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How old is your girl?
How much does she weigh?
Is the hair or skin oily or flaky?
You say she wants to lick herself there, can she reach that particular area?
Being overweight this area is difficult for her to groom. This being said her skin will become flaky and there will be an oil buildup and will start to itch. Essentially, she cannot reach it. So when you are rubbing, scratching, or brushing it she will lick, she may even chew on her own paws while you are brushing. It is like that spot right in the middle of your back that you cannot reach but you get someone else to do it and wow isn't that a relief. The first thing to do is make sure there are no fleas on her. She may have an allergy to fleas and just one bite can cause a very itchy reaction. She could actually have airborne or food allergies. Doing a trial of an antihistamine may prove beneficial. Chlorpheniramine at a dose of 1/2 tablet twice daily for at least a week to decide one way or another if it is going to help would be recommended. I would also consider a diet change to something all natural. Nutro or Eagle pack or even a hypoallergenic diet from your vet. A food trial should last at least 8 weeks before deciding it isn't going to help. Avoid all treats or snacks during this time. The biggest thing you can do for her is to brush her everywhere including this area twice daily. Bathing or soaking the back end in an aloe and oatmeal shampoo is a good idea once weekly. Remember she cannot reach here to clean or groom herself you will need to help her to do this.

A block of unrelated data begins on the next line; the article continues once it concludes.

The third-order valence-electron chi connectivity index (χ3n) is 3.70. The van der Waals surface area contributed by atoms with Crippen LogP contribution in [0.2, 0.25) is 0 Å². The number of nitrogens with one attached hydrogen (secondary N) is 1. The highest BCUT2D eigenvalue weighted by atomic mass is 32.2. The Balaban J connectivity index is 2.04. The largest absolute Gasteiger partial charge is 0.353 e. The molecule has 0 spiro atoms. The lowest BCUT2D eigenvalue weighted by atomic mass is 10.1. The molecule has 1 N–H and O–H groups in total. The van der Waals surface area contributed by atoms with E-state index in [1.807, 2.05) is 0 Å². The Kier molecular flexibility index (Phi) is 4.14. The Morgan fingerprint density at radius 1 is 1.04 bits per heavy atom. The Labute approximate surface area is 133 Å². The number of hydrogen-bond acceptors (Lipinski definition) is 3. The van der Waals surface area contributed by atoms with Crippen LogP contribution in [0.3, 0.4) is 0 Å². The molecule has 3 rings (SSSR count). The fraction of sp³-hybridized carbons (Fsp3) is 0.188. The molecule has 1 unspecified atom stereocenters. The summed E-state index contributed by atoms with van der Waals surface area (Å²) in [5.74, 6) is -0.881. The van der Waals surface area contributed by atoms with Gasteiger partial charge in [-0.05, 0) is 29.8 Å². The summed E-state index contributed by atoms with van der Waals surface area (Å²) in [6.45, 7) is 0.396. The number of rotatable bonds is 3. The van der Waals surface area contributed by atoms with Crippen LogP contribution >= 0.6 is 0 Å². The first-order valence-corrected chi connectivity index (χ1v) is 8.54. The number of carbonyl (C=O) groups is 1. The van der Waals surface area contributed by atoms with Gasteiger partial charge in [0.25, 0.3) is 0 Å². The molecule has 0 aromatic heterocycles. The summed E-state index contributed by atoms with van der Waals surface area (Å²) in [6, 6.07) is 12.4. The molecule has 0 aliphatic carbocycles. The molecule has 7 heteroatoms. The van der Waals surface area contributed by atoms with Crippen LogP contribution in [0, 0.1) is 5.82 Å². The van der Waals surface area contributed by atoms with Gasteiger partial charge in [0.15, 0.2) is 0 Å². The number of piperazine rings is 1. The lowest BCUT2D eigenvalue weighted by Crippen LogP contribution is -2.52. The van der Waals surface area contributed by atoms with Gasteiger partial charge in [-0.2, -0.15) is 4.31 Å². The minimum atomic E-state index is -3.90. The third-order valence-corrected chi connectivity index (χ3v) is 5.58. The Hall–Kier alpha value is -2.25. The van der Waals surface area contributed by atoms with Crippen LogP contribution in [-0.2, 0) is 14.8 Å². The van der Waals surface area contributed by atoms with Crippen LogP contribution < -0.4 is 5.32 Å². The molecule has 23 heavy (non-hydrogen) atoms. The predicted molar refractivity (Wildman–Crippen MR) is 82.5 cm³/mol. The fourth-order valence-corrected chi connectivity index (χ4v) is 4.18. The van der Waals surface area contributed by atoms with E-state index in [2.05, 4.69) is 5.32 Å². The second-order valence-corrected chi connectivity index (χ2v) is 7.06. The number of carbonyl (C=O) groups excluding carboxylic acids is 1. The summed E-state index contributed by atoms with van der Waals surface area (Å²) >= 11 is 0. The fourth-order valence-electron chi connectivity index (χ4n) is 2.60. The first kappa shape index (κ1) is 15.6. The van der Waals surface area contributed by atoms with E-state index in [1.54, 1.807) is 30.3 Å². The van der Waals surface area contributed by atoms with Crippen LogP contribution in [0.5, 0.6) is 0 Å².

This is going to be a trial and error process in getting down to what is wrong. Make sure the veterinarian ran a thyroid profile on her as hair loss can be a symptom of thyroid problems and if she starts to lose weight then take her right back in for a recheck on the thyroid.
Her bottom may be a bit sore too. Cats who are overweight can develop issues with constipation and obstipation. This can become a serious issue because the nerve function is weak and they are not able to express bowel movements normally. Something else to keep an eye on in the future.
Please let me know if I can be of further assistance.
Something I neglected to include in the above information is that I would recommend starting her on omega three fatty acids. You can get this from your veterinarian or purchase this at any pet store. These fatty acids are good for the skin and coat and also have somewhat of an anti inflammatory affect which may help to improve her condition.